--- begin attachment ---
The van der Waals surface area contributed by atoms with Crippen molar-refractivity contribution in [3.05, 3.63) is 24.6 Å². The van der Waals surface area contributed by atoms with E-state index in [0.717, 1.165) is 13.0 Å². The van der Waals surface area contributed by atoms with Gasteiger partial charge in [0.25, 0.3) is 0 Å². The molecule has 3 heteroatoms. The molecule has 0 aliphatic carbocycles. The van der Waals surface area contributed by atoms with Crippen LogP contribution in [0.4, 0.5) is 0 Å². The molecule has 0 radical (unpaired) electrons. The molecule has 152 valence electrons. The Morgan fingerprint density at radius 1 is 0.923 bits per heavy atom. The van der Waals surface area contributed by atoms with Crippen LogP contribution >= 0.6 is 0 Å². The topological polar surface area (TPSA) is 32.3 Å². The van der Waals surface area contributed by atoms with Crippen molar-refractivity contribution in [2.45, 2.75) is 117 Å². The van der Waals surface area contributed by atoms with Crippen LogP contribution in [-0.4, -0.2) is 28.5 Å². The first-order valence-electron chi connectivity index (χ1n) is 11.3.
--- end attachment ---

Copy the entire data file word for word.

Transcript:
The van der Waals surface area contributed by atoms with Crippen molar-refractivity contribution in [3.05, 3.63) is 24.6 Å². The van der Waals surface area contributed by atoms with E-state index in [0.717, 1.165) is 13.0 Å². The van der Waals surface area contributed by atoms with Gasteiger partial charge in [0.25, 0.3) is 0 Å². The molecule has 3 heteroatoms. The molecule has 0 aliphatic carbocycles. The van der Waals surface area contributed by atoms with Crippen LogP contribution in [0.4, 0.5) is 0 Å². The molecule has 0 radical (unpaired) electrons. The molecule has 152 valence electrons. The Morgan fingerprint density at radius 1 is 0.923 bits per heavy atom. The van der Waals surface area contributed by atoms with Crippen LogP contribution >= 0.6 is 0 Å². The topological polar surface area (TPSA) is 32.3 Å². The van der Waals surface area contributed by atoms with Crippen molar-refractivity contribution in [2.45, 2.75) is 117 Å². The van der Waals surface area contributed by atoms with Crippen LogP contribution in [-0.4, -0.2) is 28.5 Å². The first-order valence-electron chi connectivity index (χ1n) is 11.3.